Aren’t German’s (the Protestant Work Ethic) and Americans also rational capitalists, consumers, and materialists as well? What is your explanation for Denmark and Spain (or Iowa and North Dakota as the focal point for this kind of development in the US). Pretty conservative places, or has transcendentalism taken up root in the American heartland, and is slowly but surely moving its way west?
Pure fantasy EL.
Land use, necessary infrastructure and intermittentcy are the elephants in your Green living room.
I see you have another helping of green platitudes for me. I think the philosophical motivation is the primary one here. I think we have the correct answer.
Thank you for your explanation of your viewpoint.
If we accept as a given that installing so-called renewables is a bad idea, we then have a question of strategy of how to address the current situation.
I’m not sure that your strategy is the wisest, but I can certainly see the arguments behind it.
However, my viewpoint is that every dollar spent on renewables is wasted and that’s a dollar which was not spent on the very immediate and threatening problem of climate change and CO2 reduction. It is a tough slog to get that message out, but it is essential that society come to see it.
I suspect that other countries will embrace it long before the USA and western Europe, and we’ll find that all those smug, self-righteous Kyoto protocol originators have been surpassed by the countries which originally had large dirty emissions, but which avoided Kyoto’s nuclear hating directives and largely went straight to nuclear.
However, my viewpoint is that every dollar spent on renewables is wasted and that’s a dollar which was not spent on the very immediate and threatening problem of climate change and CO2 reduction. It is a tough slog to get that message out, but it is essential that society come to see it.
I agree with this, it becomes even more absurd in my home country Sweden. Our national grid has been CO2 neutral since around 1980. We still have mandates of financial support for wind, solar and biomass into the electrical grid. The cost calculations for going from 10 TWh of wind to 17 TWh of wind is somewhere around 100 billion SEK (~14 billion USD) in just tax benefits and grid expansions until 2025 (so the cost for the actual wind tubines and the new roads to the wind turbines are not included).
So that is 100 billion SEK that might replace some nukes, but will not do any difference when it comes to CO2. Meanwhile we lack the funds to proper maintain and expand our railroad system. We can not find the funds to expand the underground tube system in Stockholm or Göteborg (Gothenburg). One proposed tube system in Gothenburg would cost 8 billion SEK, cut the travel time through the central city with 10 minutes and help speed up the other tram lines due to less traffic on the central tram lines.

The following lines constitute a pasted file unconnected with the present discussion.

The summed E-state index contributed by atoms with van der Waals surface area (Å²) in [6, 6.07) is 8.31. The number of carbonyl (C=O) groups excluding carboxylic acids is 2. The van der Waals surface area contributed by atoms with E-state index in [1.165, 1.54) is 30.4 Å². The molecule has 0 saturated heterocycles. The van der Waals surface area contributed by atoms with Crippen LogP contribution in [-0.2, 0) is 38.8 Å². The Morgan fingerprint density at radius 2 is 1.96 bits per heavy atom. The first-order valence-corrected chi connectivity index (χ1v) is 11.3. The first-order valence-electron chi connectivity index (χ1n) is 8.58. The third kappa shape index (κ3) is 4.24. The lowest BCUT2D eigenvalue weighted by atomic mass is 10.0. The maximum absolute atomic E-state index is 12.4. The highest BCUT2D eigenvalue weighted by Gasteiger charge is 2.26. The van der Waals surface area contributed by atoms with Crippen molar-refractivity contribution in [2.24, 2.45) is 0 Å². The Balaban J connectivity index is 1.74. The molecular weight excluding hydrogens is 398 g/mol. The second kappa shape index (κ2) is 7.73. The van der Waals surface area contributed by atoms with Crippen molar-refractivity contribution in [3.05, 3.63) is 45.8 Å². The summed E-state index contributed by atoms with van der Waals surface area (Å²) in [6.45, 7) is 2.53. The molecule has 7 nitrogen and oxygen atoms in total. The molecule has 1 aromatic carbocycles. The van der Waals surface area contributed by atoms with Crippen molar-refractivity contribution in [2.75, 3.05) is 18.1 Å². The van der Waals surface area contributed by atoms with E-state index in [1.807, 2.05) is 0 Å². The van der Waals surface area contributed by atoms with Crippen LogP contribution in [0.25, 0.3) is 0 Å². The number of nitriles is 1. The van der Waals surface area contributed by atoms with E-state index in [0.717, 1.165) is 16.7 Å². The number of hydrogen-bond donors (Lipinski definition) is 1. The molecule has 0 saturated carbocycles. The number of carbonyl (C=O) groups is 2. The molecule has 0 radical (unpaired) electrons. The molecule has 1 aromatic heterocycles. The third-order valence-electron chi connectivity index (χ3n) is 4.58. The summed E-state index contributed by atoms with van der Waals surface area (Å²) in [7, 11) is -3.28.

A 1 GW nuclear reactor would produce about 8 TWh of electricity annually. So, if your country is spending 14 billion USD on a 7 TWh increment of wind, it’s a complete waste compared to what that money would purchase in nuclear generated electricity.
With new 1.6 GW reactors costing about $7 billion on the high side, Sweden could purchase two nuclear reactors and get ~ 25 TWHr of clean annual electrical capacity for the same money.
“If we accept as a given that installing so-called renewables is a bad idea, we then have a question of strategy of how to address the current situation.”
You work out the details but here’s one big picture approach and it’s simple. Right now the rules are ambiguous at best about nuclear investment. The rules must be changed so that it is a “boom” investment. Why do people wildcat oil wells? Why do people pan gold in the Klondike? Why do people spend years of their lives looking for long lost doubloons? Partially it’s the adventure and partially it’s the chance to make some money.
If some simple rule changes are done so that nuclear gives Wall Street a big smile your problem will be solved. If the return can simply be made to reflect nature’s reality, then the dollars will no longer be chasing after wind and solar.
The people who need to be convinced are those with the money. Those with a politician or three in their back pockets can get the rules changed. They will make more money, the new nukes will be built, the world will be cleaner and money will chase after even better reactor types.
Yes, the details are still left to you.
And the prospect of a carbon-tax — even a small one — was what fueled the pre-fd “nuclear renaissance” that fizzled rather than boomed when the administration spent its political capital elsewhere. Tragic yes, but it remains the reality.
I recently reviewed three deep-penetration renewables studies that envisioned cost-minimised renewable generation 80% – 99% of grid energy by 2040 – 2050 compared with projected bau baselines based on current proportions of fossils and renewables. Two of these studies were of U.S. grids, the third from Australia. Additional nuclear build was excluded from each. (In interest of balance I also examined three studies that bit the bullet and asked “Okay. And what if you do allow new nuclear build?”
Results were interesting, if intuitively predictable. Up to the 85% carbon reduction level, the cost of renewables+fossil (including coal co-fired biomass) exceeded that of nuclear+gas alone (simply replace all coal in bau baseline scenarios with nuclear) by factors of 1.5 to 3, depending on a host of assumptions.